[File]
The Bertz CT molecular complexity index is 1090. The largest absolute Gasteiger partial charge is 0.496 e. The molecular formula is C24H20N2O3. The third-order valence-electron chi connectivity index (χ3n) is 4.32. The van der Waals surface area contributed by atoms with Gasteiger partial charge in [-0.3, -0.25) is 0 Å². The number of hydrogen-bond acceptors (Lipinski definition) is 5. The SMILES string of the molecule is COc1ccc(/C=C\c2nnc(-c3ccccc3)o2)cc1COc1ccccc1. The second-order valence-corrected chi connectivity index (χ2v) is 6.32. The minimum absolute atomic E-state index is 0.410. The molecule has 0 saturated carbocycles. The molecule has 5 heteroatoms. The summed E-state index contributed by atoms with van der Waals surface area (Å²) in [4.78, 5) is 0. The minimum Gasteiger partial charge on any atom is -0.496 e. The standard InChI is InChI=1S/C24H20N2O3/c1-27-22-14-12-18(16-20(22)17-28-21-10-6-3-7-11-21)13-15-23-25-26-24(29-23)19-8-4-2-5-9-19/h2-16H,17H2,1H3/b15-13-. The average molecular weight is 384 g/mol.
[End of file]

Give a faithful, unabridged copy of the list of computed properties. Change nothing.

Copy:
The Bertz CT molecular complexity index is 1090. The largest absolute Gasteiger partial charge is 0.496 e. The molecular formula is C24H20N2O3. The third-order valence-electron chi connectivity index (χ3n) is 4.32. The van der Waals surface area contributed by atoms with Gasteiger partial charge in [-0.3, -0.25) is 0 Å². The number of hydrogen-bond acceptors (Lipinski definition) is 5. The SMILES string of the molecule is COc1ccc(/C=C\c2nnc(-c3ccccc3)o2)cc1COc1ccccc1. The second-order valence-corrected chi connectivity index (χ2v) is 6.32. The minimum absolute atomic E-state index is 0.410. The molecule has 0 saturated carbocycles. The molecule has 5 heteroatoms. The summed E-state index contributed by atoms with van der Waals surface area (Å²) in [4.78, 5) is 0. The minimum Gasteiger partial charge on any atom is -0.496 e. The standard InChI is InChI=1S/C24H20N2O3/c1-27-22-14-12-18(16-20(22)17-28-21-10-6-3-7-11-21)13-15-23-25-26-24(29-23)19-8-4-2-5-9-19/h2-16H,17H2,1H3/b15-13-. The average molecular weight is 384 g/mol.